Ann Crotty

Standard Bank’s share price dropped R1.45 in early trade yesterday following the announcement of details of the sale of its controlling stake in Standard Bank Argentina (SBA) to Industrial and Commercial Bank of China (ICBC).

ICBC is the single largest shareholder in Standard Bank with a 20 percent stake. The share price recovered to close 0.47 percent firmer at R108.52.

Standard Bank, which will retain a 20 percent stake in SBA, is expecting to make a profit of R1.6 billion on the transaction.

The final amount involved in the transaction will be determined based on the November 30 balance sheet of SBA.

“It is anticipated that there will be a minor upwards adjustment of the original expected net proceeds attributable to the group of $400 million (R3.5bn) as published in August 2011, as the benefit of the strong profit performance of SBA is expected to have countervailed the effect of the devaluation of the Argentine peso and the transaction costs,” Standard Bank’s announcement said.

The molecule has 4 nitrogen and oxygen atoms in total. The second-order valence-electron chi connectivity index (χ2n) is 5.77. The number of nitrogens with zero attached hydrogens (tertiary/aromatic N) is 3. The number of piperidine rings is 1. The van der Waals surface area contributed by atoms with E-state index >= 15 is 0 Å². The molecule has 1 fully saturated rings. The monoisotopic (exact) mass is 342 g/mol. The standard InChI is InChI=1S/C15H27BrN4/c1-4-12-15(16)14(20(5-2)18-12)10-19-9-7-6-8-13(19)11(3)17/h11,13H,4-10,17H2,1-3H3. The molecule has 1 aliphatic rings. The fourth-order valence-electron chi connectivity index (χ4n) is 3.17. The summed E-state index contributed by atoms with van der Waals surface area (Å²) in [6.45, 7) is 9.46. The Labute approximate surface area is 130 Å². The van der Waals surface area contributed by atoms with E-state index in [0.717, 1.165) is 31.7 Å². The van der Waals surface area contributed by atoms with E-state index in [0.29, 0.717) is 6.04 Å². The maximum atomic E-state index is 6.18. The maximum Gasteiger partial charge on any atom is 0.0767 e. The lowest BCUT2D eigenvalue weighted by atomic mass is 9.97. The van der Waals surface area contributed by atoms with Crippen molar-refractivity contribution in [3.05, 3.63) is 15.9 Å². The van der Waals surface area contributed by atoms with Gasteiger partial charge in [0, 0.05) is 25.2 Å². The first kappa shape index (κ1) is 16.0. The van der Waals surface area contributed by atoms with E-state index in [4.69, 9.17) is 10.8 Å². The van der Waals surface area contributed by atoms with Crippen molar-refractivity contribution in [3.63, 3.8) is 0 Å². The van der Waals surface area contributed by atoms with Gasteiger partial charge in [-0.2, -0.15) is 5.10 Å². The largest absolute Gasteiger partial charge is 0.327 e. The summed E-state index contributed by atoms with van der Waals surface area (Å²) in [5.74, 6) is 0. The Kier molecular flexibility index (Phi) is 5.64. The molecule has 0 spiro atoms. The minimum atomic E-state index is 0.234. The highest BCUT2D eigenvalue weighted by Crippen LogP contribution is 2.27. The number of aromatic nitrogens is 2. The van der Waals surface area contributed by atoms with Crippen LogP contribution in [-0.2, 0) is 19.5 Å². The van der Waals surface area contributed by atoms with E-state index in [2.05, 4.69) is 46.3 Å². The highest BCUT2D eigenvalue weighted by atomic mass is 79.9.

The proceeds from the sale will largely be deployed in Standard Bank South Africa to support the group’s growth ambitions there.

Standard Bank said that conditions in its international operations “remain very challenging” and that it was currently taking action to effect a sustainable reduction of approximately $100m annually from its cost base.

“This process is proceeding according to plan and it is estimated that the once-off costs relating to this rationalisation exercise will be approximately $80m.”

These costs include estimated retrenchment costs, office lease termination costs and software asset write-offs.

In November Standard Bank announced that in order to achieve the $100m a year cost reduction it would have to retrench about 900 employees in its London office.

At the time, the bank said that the cost-cutting measures were necessitated by the “challenging global economic climate and evolving regulatory regime for banks”.

Standard Bank has been one of the poorest performing banks on the JSE over the past 12 months.

A lacklustre management team has overseen a period of disappointing operational performance and share price weakness.

The situation is not expected to improve in the absence of significant changes at top management.